The majority of patient encounters to the podiatrist are secondary to pain in the foot and/or ankle. If we draw an imaginary line bisecting the lower leg and extending distally to the third toe, pain in the medial aspect of the foot and ankle is typically straightforward.
In some of my earlier blogs, I wrote about how I like to keep things simple in daily practice. This concept also applies to surgery.
Let’s face it: we are always looking for better ways of doing things in surgery. That is what separates a surgeon from a technician. Maybe you want to tweak the way you make your bone cut or try different fixation techniques. After all, we are always striving for perfection every time we walk into the operating room.
I would like to share with you my business secrets for a successful podiatry practice.
Unfortunately, no one teaches us how to run a business in podiatry school. When you get up in the morning and head to the office, you may not consider yourself a businessman/woman but you are. You basically have two hats to wear.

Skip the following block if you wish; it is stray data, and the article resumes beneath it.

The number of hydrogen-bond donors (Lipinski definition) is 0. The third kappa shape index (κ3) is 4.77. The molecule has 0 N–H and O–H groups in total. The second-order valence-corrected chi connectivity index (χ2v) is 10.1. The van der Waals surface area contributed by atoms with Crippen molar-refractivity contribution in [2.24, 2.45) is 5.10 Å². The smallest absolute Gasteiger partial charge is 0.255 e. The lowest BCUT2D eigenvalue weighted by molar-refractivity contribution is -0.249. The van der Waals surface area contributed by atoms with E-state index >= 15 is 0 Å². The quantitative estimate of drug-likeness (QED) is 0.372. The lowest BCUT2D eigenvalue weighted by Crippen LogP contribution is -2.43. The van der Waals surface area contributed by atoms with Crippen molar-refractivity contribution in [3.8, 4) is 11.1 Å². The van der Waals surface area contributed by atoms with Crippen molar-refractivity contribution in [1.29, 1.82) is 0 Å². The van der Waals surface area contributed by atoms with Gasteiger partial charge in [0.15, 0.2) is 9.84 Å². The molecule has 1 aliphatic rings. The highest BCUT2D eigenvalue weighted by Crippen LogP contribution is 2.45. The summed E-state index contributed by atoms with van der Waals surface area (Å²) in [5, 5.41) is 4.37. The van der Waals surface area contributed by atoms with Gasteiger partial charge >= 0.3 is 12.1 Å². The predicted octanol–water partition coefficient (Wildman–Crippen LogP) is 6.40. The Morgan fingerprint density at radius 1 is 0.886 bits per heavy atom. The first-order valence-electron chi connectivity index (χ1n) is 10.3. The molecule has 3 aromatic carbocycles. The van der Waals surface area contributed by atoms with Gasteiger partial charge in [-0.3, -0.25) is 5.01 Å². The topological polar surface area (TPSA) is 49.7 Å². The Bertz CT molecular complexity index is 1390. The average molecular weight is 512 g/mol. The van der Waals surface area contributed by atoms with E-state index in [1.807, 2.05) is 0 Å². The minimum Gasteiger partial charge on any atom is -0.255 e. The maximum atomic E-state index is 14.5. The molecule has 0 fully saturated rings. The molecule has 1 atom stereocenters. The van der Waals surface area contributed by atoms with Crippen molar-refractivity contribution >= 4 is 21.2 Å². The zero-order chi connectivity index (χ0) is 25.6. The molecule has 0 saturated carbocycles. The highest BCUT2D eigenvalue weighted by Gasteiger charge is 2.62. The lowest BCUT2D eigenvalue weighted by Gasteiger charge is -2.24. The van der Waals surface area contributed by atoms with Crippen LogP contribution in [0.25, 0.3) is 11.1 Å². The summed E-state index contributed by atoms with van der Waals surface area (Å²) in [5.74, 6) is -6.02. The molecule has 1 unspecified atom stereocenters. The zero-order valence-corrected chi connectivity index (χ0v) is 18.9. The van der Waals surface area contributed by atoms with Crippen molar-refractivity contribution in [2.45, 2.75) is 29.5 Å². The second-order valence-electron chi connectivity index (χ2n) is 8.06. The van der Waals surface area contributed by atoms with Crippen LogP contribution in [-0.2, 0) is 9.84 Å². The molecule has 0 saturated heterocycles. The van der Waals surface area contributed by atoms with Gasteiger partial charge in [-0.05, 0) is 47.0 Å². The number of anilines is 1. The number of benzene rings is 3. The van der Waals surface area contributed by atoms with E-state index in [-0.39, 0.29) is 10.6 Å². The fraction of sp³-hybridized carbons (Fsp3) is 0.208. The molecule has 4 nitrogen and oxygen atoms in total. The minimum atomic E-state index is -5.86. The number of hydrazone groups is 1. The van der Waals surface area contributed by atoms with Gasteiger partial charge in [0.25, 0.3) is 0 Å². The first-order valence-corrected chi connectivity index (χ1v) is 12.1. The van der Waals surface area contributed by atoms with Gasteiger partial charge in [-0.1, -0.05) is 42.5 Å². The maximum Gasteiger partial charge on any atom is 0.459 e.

What is the best practice model for today’s podiatrist? I can tell you from experience that I have tried just about everything and I think I have figured it out.
Most of us have had the same dream starting out in podiatry school when we envisioned our practice as an empire. In your dream, you may have envisioned multiple offices blanketing all corners of the metropolitan city. Most of us dream and think big because we are motivated and intelligent people. After all, that is what got us to where we are now.
Tissue biopsy is underutilized in our profession. Can you think of a reason not to biopsy tissue? Are we that concerned about saving health care dollars?
We live in a high-tech world. Medicine and surgery are not exempt. I personally think we are all prone to forget the basic tenets of diagnosis. Think way back to podiatry school when you learned the fundamentals (range of motion, manual muscle testing, gait exam, etc.) of examining the foot and ankle.
Today, it is all about diagnostic ultrasound, MRIs, CTs, bone scans and other “hands-off” testing modalities. Certainly, these tests have their place in working up a difficult diagnosis but let us not forget the most important aspect of examination.
It is not uncommon for me to see pa